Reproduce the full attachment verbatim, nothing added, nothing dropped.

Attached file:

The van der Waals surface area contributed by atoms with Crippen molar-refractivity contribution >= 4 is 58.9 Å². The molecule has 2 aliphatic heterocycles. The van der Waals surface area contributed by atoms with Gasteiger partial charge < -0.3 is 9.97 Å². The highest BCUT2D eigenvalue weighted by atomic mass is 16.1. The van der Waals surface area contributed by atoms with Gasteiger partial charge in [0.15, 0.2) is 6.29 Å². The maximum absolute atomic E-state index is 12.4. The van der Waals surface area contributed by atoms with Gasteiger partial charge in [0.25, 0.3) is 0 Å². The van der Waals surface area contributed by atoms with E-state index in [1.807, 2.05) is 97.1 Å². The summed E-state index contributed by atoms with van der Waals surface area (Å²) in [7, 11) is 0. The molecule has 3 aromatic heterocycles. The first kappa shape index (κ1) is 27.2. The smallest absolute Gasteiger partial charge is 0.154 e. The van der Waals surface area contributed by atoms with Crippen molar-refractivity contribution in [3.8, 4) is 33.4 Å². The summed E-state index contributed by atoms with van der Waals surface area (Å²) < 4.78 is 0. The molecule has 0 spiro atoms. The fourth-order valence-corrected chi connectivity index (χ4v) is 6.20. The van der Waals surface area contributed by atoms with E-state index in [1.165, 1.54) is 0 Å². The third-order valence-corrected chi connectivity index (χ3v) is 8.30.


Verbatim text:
The van der Waals surface area contributed by atoms with Crippen molar-refractivity contribution >= 4 is 58.9 Å². The molecule has 2 aliphatic heterocycles. The van der Waals surface area contributed by atoms with Gasteiger partial charge < -0.3 is 9.97 Å². The highest BCUT2D eigenvalue weighted by atomic mass is 16.1. The van der Waals surface area contributed by atoms with Gasteiger partial charge in [0.15, 0.2) is 6.29 Å². The maximum absolute atomic E-state index is 12.4. The van der Waals surface area contributed by atoms with Gasteiger partial charge in [0.25, 0.3) is 0 Å². The van der Waals surface area contributed by atoms with E-state index in [1.807, 2.05) is 97.1 Å². The summed E-state index contributed by atoms with van der Waals surface area (Å²) in [7, 11) is 0. The molecule has 3 aromatic heterocycles. The first kappa shape index (κ1) is 27.2. The smallest absolute Gasteiger partial charge is 0.154 e. The van der Waals surface area contributed by atoms with Crippen molar-refractivity contribution in [3.8, 4) is 33.4 Å². The summed E-state index contributed by atoms with van der Waals surface area (Å²) < 4.78 is 0. The molecule has 0 spiro atoms. The fourth-order valence-corrected chi connectivity index (χ4v) is 6.20. The van der Waals surface area contributed by atoms with E-state index in [1.165, 1.54) is 0 Å². The third-order valence-corrected chi connectivity index (χ3v) is 8.30.